Stem Cell Agency Board Approves Roadmap for Next Five Years; Invests $5M in High School Internships

Oakland, CA – The governing Board of the California Institute for Regenerative Medicine (CIRM) today approved a new Strategic Plan laying out a roadmap for the Stem Cell Agency for the next five years.

The plan builds on the achievements of Proposition 71, the voter approved ballot initiative that created the Agency in 2004, including:

  • Supporting 76 clinical trials.
  • Helping cure more than 40 children born with a rare, fatal immune disorder.
  • Creating the Alpha Clinics Network that specializes in the delivery of stem cell therapies to patients.
  • Training over 3000 students and scholars to become the future workforce of regenerative medicine.
  • Stimulating California’s economy with $10.7 Billion in additional sales revenue and the creation of 56,000 new jobs (between 2004-2018)

The passage of Proposition 14 in 2020 has positioned CIRM to continue to accelerate research from discovery to clinical; to drive innovative, real-world solutions resulting in transformative treatments for patients; and to ensure the affordability and accessibility of those treatments to a diverse community of patients in an equitable manner, including those often overlooked or underrepresented in the past.

“We achieved a lot in the last 15 years and this provides a solid foundation for our strategy to bring us to the new era of CIRM and to deliver the full potential of regenerative medicine, says Dr. Maria T. Millan, the President and CEO of CIRM. “This plan lays out a roadmap for us to overcome the challenges in developing transformative therapies and making them accessible and affordable in an equitable fashion to a diverse California. The plan will guide us in that work through the development of novel scientific endeavors, effective healthcare delivery models, and expanded education and training programs.”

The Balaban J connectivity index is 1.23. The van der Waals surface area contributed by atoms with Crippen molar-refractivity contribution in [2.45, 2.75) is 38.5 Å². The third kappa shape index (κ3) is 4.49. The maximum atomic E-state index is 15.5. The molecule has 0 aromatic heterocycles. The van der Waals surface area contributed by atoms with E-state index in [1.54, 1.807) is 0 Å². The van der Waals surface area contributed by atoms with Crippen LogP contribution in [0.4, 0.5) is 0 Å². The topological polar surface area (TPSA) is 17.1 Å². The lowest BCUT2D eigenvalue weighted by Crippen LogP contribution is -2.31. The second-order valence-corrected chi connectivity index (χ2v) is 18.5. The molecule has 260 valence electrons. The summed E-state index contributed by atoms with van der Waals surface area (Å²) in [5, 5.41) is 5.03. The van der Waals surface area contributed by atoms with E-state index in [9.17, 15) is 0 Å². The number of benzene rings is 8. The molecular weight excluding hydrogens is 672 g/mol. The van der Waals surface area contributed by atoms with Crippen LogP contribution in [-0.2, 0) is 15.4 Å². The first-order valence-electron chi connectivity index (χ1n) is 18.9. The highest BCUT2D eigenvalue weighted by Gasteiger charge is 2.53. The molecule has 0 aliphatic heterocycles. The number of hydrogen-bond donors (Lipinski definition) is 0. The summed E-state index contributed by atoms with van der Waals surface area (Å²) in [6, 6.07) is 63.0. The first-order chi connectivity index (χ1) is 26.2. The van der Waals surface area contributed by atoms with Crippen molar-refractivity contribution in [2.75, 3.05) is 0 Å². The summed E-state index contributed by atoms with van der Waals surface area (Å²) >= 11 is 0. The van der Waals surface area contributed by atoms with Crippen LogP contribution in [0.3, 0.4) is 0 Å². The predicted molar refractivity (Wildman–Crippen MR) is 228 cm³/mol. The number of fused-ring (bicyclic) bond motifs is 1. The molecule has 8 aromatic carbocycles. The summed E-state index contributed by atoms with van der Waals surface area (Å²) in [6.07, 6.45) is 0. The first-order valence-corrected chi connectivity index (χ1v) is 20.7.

The Strategic Plan is organized into three main themes:

  • Advance World Class Science – Foster a culture of collaborative science by creating knowledge networks and shared research tools and technologies that encourage and facilitate data and resource sharing.
  • Deliver Real World Solutions – Accelerate approval of therapies by optimizing our support models for CIRM-funded clinical trials with attention to including underserved communities; build the California Manufacturing Network to overcome manufacturing hurdles; and expand the Alpha Clinics network and create the Community Care Centers of Excellence to deliver therapies to a diverse patient population often in underserved communities.
  • Provide Opportunity for All – Build a racially, ethnically and experientially diverse and highly skilled workforce to support the growing regenerative medicine economy in California; deliver a roadmap for access and affordability of regenerative medicine for all California patients.

Reflecting these goals, CIRM’s new mission statement is: Accelerating world class science to deliver transformative regenerative medicine treatments in an equitable manner to a diverse California and world.

“We realize that these are ambitious goals but they are achievable,” says Dr. Millan, “If CIRM is going to continue to be a global leader in the field of regenerative medicine, and to live up to the faith shown in us by the people of California, we believe we have to aim high. We have a terrific team, a clear vision and a determination to fulfill our mission. And that’s what we intend to do.”

The CIRM Board also approved investing $5.33 million in 11 projects for our SPARK high school summer research program. SPARK (Summer Program to Accelerate Regenerative medicine Knowledge) provides high school students with hands-on training in stem cell research through summer internships at world class research facilities.

The goal is to inspire their interest in regenerative medicine. The programs also emphasize recruiting and appointing a diverse group of students that reflect California’s diversity and includes socio-economically disadvantaged students who might otherwise not be able to afford an internship like this.